Outrage as City Hall Targets Migrant Parents: Subway Peddling Crackdown Sparks Debate

Outrage as City Hall Targets Migrant Parents: Subway Peddling Crackdown Sparks Debate

New York City, NY: New York City has started a campaign to stop migrant kids from selling candy in the subways and on the streets. However, migrant parents say they need the kids to help make ends meet.

Staff from the city, the NYPD, and the MTA started handing out flyers this week in Spanish and an Ecuadorean dialect to help migrant parents find children’s services so that the smallest asylum seekers can stay in school and not beg for candy on the streets.

The leaflets also make it clear that selling things without a pass is against the law.

A spokeswoman for City Hall, Kayla Mamelak, said in a statement, “The health and safety of everyone, especially children, is always our top priority.” That’s why they are “expanding outreach to make sure every migrant parent knows about the support available for their children.”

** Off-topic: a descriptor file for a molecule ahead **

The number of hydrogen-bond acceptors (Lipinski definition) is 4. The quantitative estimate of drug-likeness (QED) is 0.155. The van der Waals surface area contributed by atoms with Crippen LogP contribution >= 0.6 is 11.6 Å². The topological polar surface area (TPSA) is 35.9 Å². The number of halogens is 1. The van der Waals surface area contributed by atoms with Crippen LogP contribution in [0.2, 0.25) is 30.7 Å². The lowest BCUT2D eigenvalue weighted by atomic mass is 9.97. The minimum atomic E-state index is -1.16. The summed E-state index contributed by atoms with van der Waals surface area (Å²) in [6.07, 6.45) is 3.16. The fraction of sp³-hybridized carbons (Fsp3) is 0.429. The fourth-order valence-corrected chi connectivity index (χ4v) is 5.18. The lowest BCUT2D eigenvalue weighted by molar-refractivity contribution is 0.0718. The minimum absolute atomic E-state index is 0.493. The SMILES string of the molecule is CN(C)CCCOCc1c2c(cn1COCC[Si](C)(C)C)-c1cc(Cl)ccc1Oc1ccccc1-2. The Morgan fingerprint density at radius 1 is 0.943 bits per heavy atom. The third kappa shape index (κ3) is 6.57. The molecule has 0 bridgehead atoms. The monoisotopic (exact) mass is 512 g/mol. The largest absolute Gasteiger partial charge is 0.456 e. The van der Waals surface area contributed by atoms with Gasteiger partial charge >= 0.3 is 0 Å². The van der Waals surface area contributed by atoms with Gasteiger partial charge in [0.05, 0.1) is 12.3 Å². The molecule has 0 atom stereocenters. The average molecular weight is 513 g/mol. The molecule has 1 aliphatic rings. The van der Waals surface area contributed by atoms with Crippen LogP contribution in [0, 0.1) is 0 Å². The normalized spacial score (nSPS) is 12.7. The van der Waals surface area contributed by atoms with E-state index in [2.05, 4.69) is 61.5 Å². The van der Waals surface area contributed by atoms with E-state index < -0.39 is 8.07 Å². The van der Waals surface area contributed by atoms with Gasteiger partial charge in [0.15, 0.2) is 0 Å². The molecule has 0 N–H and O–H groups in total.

In the past few years, as many asylum seekers as possible have come to the five boroughs, small migrants have become common in subway stops and on street corners selling sweets.

Jose Prado, a 53-year-old immigrant from Mexico, used to work in textiles but now sells candy and “churros,” a Latin American baked dessert made with fired dough.

He said kids can make straphangers feel good, so he is trying to bring his own kids to the US to help sell the sweet treat. He can make up to $80 a day this way.

“My kids are all back in Mexico, but kids and parents with kids make the most money,” he said.

He said he was living in a shelter in the city, but “conditions were awful.” He now lives in the Bronx with four other guys in an apartment.

Since the first wave of migrants came to New York in the spring of 2022, more than 190,000 have come. More than 64,000 are currently staying in city shelters at taxpayers’ cost.

A lot of them have found illegal work bringing food, while others have turned to panhandling.

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